Further your analysis reveals the shallowness of your financial thought. Guys as smart and connected and with the ability to move first and move markets do much better when things are far from normal and blood is in the streets, as it were. He'll do far less well if credit markets return to normalcy because there won't be such imbalances to take advantage of.

Don't get me wrong, Gross is motivated by profit as we all are. But your reasoning and personal assaults are unwarranted, and frankly reek of someone who's afraid he's going to lose money in gold and wishes all hell would break loose. This I suspect is the true reason for the nature of your post.

stocksystm said...

I don't know how anyone can defend Gross after the statement he made last summer about cutting everyone a check who took out a risky mortgage. Maybe he was being facetious, but it didn't sound like it. Putting a guy like him in any position of power would be truly scary.

Anonymous said...

Lest we not forget that after a sub-par year in 2006 and early 2007 when Pimco bets were skewed toward lower interest with none forthcoming from the Fed, they were one of the biggest proponents of lower interest rates and this paid off for them handsomely over the last year.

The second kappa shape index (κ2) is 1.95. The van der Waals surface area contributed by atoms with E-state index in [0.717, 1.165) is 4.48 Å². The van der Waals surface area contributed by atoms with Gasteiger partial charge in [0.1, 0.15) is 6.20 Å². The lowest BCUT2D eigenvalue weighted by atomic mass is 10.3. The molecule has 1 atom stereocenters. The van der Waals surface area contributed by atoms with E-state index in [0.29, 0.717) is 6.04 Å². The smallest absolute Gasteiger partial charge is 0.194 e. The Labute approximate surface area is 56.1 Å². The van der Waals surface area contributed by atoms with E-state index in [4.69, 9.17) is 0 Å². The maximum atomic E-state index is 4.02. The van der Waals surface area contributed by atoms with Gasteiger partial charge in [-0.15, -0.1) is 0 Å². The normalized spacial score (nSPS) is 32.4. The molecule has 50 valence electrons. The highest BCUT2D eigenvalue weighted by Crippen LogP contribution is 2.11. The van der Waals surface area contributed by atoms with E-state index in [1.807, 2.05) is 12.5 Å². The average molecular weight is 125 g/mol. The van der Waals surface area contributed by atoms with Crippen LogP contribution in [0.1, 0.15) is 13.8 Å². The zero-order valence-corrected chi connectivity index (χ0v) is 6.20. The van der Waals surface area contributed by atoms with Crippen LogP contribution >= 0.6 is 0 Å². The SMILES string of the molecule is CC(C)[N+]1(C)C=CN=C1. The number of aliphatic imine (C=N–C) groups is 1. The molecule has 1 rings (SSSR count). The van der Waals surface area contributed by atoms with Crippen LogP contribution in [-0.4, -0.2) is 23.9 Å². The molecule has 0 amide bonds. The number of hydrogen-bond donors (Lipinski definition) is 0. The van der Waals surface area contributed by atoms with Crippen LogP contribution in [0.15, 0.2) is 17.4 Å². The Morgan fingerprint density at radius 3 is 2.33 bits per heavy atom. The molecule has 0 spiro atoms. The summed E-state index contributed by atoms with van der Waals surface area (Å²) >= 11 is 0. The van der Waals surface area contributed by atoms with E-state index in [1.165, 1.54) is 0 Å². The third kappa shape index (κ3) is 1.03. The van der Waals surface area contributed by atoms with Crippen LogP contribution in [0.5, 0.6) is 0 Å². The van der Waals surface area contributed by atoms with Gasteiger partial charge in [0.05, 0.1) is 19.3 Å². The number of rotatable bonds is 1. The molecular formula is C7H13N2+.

rn - "functioning credit markets" are, by definition today, "bubble credit markets". I think that's Tim's whole point.

Anonymous said...

Credit was not always so easy. I recall way back in the 1950's my Father saying that the only way a poor man could get a loan was to prove he didn't need one.

That sounded quaint in a period of NINJA and liar loans.


Anonymous said...

It's been a downward spiral for Gross since he shaved his moustache, hired Alan Greenspan, and dove into distressed muni-bonds earlier this year.

Tim said...

RN - please stop with the psychoanalysis. You obviously haven't been around here long enough to understand a few simple points:

1) Aside from hiring Alan Greenspan, this is about the only time I've written anything negative about Gross and generally regard him quite highly.
2) Pinning my motives on hopes for financial armageddon and the resulting higher price for gold is way off base - you must have me confused with a "real" gold bug.

You seem to have become way too emotionally involved with this post for reasons that you should probably explain, or at least give some thought to before hurling more vitriol my way.

Anonymous said...

I find Bill Gross to be a consummate pragmatist. He knows the game is rigged and chooses to play along. He made the right call on GSE paper years ago. Another guru frequently in the news, Jim Rogers, knows similarly knowledgeable but is more purist, imo, and just takes his play offshore.

BTW, gold bugs have no interest in Armageddon. They just know what always happens when bankers gain control of the currency.

Anonymous said...

I used to rate Gross's writing pretty high, but about a year ago he suddenly - it seemed to me - changed direction. I wonder why. I presume that he's not suddenly found God or found Love, so I assume he's found fear.